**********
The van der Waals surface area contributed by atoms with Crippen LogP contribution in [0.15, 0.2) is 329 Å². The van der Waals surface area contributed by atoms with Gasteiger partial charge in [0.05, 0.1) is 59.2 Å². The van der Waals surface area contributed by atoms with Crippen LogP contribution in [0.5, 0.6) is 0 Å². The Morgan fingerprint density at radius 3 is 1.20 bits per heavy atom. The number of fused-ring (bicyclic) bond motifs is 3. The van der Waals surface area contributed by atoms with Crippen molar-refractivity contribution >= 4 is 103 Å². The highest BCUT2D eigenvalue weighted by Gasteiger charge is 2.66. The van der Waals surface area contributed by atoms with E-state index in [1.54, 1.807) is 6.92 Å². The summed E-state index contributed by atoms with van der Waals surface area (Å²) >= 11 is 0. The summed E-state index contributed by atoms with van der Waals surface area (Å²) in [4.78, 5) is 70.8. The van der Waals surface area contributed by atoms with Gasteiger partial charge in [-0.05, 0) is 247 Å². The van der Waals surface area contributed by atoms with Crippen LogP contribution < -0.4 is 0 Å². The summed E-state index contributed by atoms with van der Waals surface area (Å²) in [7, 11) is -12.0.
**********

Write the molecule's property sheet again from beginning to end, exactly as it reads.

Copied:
The van der Waals surface area contributed by atoms with Crippen LogP contribution in [0.15, 0.2) is 329 Å². The van der Waals surface area contributed by atoms with Gasteiger partial charge in [0.05, 0.1) is 59.2 Å². The van der Waals surface area contributed by atoms with Crippen LogP contribution in [0.5, 0.6) is 0 Å². The Morgan fingerprint density at radius 3 is 1.20 bits per heavy atom. The number of fused-ring (bicyclic) bond motifs is 3. The van der Waals surface area contributed by atoms with Crippen molar-refractivity contribution >= 4 is 103 Å². The highest BCUT2D eigenvalue weighted by Gasteiger charge is 2.66. The van der Waals surface area contributed by atoms with E-state index in [1.54, 1.807) is 6.92 Å². The summed E-state index contributed by atoms with van der Waals surface area (Å²) >= 11 is 0. The summed E-state index contributed by atoms with van der Waals surface area (Å²) in [4.78, 5) is 70.8. The van der Waals surface area contributed by atoms with Gasteiger partial charge in [-0.05, 0) is 247 Å². The van der Waals surface area contributed by atoms with Crippen LogP contribution < -0.4 is 0 Å². The summed E-state index contributed by atoms with van der Waals surface area (Å²) in [7, 11) is -12.0.